Jerry A. BRINKMAN

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BRINKMAN, Jerry A. who led an eternally sunny, purpose-driven life, died December 28, 2012, at his home in Dayton, surrounded by family. He was 83. Born Gerhard August Brinkman on December 2, 1929, to Joseph and Lenore Brinkman of Delphos, Ohio, he graduated from Delphos St. John's High School in 1947. He attended the University of Detroit before beginning a lifelong career in sales and marketing. A shy, thoughtful, attentive man, he came to love the wider world that business presented. A business transfer to Plymouth, Indiana, introduced him to Donna Roush, who would become his wife and lifelong partner on June 9, 1951. That same year he was drafted into the Korean War, but because he could type he was sent to Europe where he spent his tour of duty as company clerk for the 450th Ordnance Company, 101st Airborne Division. He later made sure his five children would learn to type, a skill he often said "saved my life." Jerry spent his life as a marketing agent, connecting buyers and sellers - something that became both his vocation and his avocation. He was deeply affected early in his career by the words of Dale Carnegie, whose motto, "Don't criticize, condemn or complain" guided his business and personal life. For thirty years he and his wife owned and operated Industrial Specialists, a marketing firm in Dayton with worldwide clients and customers. An inveterate collector, Jerry filled a succession of garages and outbuildings with electronic parts, antiques, tools and gadgets from estate sales. In later years, he acquired thousands of 8-track tapes, whose warm sounds provided him with endless hours of pleasure in his last months. Jerry was a whistler, unhurried and happy in most things. He was also a skilled carpenter and tinkerer, animated by a sense of play. From a young age, he designed and built paper airplanes. His design for a snub-nosed glider, devised as a schoolboy, would eventually be named winner of the duration aloft category (nonprofessional) in the first International Paper Airplane Competition sponsored by Scientific American in New York City in 1967. On picnics and family outings, Jerry's airplanes drew children and adults from far and wide. For many years he held an annual paper airplane exhibition and fly-in for children at the Dayton Air Show. His own children proudly carried on the paper airplane tradition, sending his flier though countless classrooms and offices. He loved to garden and said during his final months that gardening had taught him many lessons about the continuity of life. He also much enjoyed his long association with the poker players in his life who were a source of humor, camaraderie and abiding friendship. In later years, when business began to consume less of his time, Jerry volunteered as a suicide prevention counselor, where he learned the human capacity for suffering and hopelessness. The work taught him compassion and left him humbled. He later volunteered as a court-appointed special advocate (CASA) for children in troubled circumstances. For most of his adult life, Jerry struggled to reconcile the strictures of his Catholic faith with a growing belief in a more holistic, life-affirming force he came to call "the powers that be." He found strength and great peace through his many dear friends at the Dayton Tree of Life Community Unitarian Universalist Congregation. He intended to live forever, he so enjoyed his life. But a long illness brought him to an acceptance of his own mortality, and he faced each new setback as a challenge with courage and grace. He loved nothing so much as Donna, their children and grandchildren. In his last months he was often overwhelmed with gratitude for the many gifts life had given him. Jerry is survived by Donna, his wife of 61 years; three daughters, Anna Marie (Don) Bowers, of Burton, Ohio; Kathy (Michael Montopoli) of Washington, D.C.; and Patricia of Portland, Maine; two sons, Mark (Victoria Duran) of Chicago; and Phillip (Sarah) of Madison, Wisconsin; grandchildren Sarah Meador, Carmen Montopoli, Shawn Bowers, Nicholas Montopoli, Chaney Burlin, Lina Montopoli, Alexsandra Bowers, and Paley Burlin; three sisters, Ruthie Klima, Margie (Gene) Price, and Joann Klausing; and one brother, Robert. He was preceded in death by his parents, Joseph and Lenore (Rellinger) Brinkman of Delphos, Ohio. In memory of Jerry's peaceful passing, the family is grateful for donations to Hospice of Dayton, 324 Wilmington Avenue, Dayton, Ohio 45420. Services will be by Baker-Hazel & Snider Funeral Home and Crematory, with burial at Woodland Cemetery. Details to be announced.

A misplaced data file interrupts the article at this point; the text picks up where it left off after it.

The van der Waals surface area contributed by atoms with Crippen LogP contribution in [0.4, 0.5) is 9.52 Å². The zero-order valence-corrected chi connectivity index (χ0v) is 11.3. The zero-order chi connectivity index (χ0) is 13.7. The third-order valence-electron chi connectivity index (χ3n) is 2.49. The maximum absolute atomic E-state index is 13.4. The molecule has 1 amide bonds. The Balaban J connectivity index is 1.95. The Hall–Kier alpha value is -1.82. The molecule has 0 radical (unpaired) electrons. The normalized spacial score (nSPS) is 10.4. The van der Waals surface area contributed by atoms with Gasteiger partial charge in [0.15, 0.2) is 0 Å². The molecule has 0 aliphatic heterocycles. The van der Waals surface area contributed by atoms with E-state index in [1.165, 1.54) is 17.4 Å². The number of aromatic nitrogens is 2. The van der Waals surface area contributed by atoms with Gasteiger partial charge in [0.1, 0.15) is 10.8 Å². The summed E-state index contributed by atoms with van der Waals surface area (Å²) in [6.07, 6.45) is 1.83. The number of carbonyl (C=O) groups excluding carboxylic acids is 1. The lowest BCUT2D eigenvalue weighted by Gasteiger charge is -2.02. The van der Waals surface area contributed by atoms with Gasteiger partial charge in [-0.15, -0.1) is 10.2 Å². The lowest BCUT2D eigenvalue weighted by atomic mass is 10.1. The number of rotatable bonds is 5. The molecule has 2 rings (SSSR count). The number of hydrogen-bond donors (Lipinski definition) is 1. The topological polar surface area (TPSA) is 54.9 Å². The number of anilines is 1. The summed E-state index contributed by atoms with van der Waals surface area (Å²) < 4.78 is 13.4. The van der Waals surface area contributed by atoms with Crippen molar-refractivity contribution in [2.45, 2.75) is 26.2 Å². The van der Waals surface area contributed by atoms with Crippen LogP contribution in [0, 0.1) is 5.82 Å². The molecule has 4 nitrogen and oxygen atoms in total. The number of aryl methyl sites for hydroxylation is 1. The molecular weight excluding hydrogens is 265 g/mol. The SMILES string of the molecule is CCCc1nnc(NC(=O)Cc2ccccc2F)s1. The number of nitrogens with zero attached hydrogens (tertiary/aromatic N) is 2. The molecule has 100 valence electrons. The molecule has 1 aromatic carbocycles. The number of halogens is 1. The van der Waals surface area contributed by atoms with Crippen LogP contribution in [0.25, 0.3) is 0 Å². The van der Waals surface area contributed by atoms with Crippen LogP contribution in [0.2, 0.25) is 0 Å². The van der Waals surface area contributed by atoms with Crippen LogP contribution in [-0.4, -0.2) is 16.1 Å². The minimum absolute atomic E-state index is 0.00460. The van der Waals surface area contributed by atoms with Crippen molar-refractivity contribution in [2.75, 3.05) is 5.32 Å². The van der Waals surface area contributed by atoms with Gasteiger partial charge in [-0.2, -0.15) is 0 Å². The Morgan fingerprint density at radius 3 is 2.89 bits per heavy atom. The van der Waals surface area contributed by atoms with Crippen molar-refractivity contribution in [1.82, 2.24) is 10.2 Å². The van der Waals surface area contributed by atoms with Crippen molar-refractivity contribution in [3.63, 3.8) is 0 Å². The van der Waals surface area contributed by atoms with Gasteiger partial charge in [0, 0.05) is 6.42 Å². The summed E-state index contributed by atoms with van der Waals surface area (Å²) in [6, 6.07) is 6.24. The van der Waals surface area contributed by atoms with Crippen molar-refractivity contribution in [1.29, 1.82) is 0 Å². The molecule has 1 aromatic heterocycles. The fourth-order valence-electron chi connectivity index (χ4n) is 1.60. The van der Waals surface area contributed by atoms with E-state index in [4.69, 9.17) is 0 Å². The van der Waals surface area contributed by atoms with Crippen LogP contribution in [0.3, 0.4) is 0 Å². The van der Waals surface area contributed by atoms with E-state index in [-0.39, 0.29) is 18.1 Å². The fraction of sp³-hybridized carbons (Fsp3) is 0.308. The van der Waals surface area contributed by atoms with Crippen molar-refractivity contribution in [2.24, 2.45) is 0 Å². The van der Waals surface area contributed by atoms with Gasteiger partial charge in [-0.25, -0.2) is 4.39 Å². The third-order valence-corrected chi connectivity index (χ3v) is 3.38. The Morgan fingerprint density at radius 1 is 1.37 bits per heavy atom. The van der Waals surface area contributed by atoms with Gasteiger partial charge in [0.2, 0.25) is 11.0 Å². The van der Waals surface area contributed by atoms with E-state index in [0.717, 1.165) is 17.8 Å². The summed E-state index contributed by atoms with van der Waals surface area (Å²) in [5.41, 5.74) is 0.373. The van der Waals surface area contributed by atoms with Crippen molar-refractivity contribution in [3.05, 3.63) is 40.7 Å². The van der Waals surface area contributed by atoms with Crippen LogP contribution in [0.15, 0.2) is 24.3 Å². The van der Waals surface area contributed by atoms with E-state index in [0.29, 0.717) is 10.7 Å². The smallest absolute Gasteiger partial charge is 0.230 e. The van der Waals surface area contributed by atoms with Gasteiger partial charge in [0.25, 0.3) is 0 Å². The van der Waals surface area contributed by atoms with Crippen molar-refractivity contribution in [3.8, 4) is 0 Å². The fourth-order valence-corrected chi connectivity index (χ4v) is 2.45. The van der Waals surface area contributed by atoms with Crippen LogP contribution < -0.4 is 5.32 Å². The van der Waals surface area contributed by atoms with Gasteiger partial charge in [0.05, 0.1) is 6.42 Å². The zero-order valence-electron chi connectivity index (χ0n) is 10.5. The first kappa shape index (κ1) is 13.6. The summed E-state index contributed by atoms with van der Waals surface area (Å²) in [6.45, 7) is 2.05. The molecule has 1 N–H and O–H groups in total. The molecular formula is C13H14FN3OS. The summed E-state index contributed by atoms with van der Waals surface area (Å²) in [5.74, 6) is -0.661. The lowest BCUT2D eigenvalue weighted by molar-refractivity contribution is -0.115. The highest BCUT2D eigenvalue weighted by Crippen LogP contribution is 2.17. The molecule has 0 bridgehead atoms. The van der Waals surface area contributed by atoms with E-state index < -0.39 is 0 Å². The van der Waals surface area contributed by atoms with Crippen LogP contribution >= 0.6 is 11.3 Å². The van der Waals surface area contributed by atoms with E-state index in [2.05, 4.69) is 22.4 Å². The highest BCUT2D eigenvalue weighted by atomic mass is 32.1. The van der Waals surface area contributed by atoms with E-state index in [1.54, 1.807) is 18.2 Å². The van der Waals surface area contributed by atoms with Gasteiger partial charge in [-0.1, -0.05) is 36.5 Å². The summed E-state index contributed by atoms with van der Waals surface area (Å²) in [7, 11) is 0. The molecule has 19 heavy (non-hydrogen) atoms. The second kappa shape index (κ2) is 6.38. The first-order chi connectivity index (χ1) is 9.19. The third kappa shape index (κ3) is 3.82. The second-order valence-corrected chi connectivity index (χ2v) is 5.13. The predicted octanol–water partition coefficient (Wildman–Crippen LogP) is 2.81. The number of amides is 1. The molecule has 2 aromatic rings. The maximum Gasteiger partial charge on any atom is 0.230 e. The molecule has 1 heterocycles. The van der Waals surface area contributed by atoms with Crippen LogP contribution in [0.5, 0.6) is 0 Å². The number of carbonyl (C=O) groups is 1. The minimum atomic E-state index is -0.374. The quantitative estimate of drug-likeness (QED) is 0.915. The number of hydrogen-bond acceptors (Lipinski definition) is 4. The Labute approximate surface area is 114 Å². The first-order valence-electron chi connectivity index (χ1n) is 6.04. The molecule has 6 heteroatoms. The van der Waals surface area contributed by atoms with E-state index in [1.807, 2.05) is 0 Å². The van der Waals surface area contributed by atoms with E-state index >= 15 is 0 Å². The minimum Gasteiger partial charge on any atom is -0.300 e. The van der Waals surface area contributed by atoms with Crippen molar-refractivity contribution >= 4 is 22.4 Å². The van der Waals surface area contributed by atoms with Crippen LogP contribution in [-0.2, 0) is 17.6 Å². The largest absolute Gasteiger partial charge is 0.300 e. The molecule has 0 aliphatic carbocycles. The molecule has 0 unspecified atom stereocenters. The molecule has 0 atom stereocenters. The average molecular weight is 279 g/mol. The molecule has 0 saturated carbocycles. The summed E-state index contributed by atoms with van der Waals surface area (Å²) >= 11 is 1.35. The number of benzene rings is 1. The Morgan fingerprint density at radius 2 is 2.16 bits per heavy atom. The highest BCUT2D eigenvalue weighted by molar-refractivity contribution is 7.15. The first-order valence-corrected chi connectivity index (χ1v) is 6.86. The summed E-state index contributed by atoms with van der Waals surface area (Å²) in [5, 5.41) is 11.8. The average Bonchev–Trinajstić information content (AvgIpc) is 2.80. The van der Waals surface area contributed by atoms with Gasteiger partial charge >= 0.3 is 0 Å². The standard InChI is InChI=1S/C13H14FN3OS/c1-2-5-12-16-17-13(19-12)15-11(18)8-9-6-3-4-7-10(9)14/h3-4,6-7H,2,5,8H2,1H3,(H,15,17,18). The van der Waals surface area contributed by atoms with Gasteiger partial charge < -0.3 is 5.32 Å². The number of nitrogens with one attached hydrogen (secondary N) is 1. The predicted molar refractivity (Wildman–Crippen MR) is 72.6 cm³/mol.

Published in Dayton Daily News on Dec. 30, 2012
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